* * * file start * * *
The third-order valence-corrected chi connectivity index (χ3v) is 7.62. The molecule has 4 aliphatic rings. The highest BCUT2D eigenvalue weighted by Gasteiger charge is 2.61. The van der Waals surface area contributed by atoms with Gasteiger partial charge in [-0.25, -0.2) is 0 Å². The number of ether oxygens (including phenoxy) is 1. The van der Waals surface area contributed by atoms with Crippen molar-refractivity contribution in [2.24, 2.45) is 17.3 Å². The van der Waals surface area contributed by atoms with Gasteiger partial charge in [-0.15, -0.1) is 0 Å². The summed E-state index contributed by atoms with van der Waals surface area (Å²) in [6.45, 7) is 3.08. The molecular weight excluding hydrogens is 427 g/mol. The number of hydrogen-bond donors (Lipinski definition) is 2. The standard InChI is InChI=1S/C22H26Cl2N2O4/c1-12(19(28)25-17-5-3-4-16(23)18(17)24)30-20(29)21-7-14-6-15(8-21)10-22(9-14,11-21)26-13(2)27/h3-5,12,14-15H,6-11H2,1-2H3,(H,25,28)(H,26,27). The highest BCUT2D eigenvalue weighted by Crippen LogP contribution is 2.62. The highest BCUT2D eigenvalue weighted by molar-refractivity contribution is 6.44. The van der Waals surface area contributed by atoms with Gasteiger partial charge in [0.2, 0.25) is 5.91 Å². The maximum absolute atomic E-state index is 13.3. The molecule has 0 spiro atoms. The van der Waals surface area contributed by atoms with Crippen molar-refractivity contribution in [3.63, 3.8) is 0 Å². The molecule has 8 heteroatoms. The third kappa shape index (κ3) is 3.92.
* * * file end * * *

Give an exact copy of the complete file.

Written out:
The third-order valence-corrected chi connectivity index (χ3v) is 7.62. The molecule has 4 aliphatic rings. The highest BCUT2D eigenvalue weighted by Gasteiger charge is 2.61. The van der Waals surface area contributed by atoms with Gasteiger partial charge in [-0.25, -0.2) is 0 Å². The number of ether oxygens (including phenoxy) is 1. The van der Waals surface area contributed by atoms with Crippen molar-refractivity contribution in [2.24, 2.45) is 17.3 Å². The van der Waals surface area contributed by atoms with Gasteiger partial charge in [-0.15, -0.1) is 0 Å². The summed E-state index contributed by atoms with van der Waals surface area (Å²) in [6.45, 7) is 3.08. The molecular weight excluding hydrogens is 427 g/mol. The number of hydrogen-bond donors (Lipinski definition) is 2. The standard InChI is InChI=1S/C22H26Cl2N2O4/c1-12(19(28)25-17-5-3-4-16(23)18(17)24)30-20(29)21-7-14-6-15(8-21)10-22(9-14,11-21)26-13(2)27/h3-5,12,14-15H,6-11H2,1-2H3,(H,25,28)(H,26,27). The highest BCUT2D eigenvalue weighted by Crippen LogP contribution is 2.62. The highest BCUT2D eigenvalue weighted by molar-refractivity contribution is 6.44. The van der Waals surface area contributed by atoms with Gasteiger partial charge in [0.2, 0.25) is 5.91 Å². The maximum absolute atomic E-state index is 13.3. The molecule has 0 spiro atoms. The van der Waals surface area contributed by atoms with Crippen molar-refractivity contribution in [3.63, 3.8) is 0 Å². The molecule has 8 heteroatoms. The third kappa shape index (κ3) is 3.92.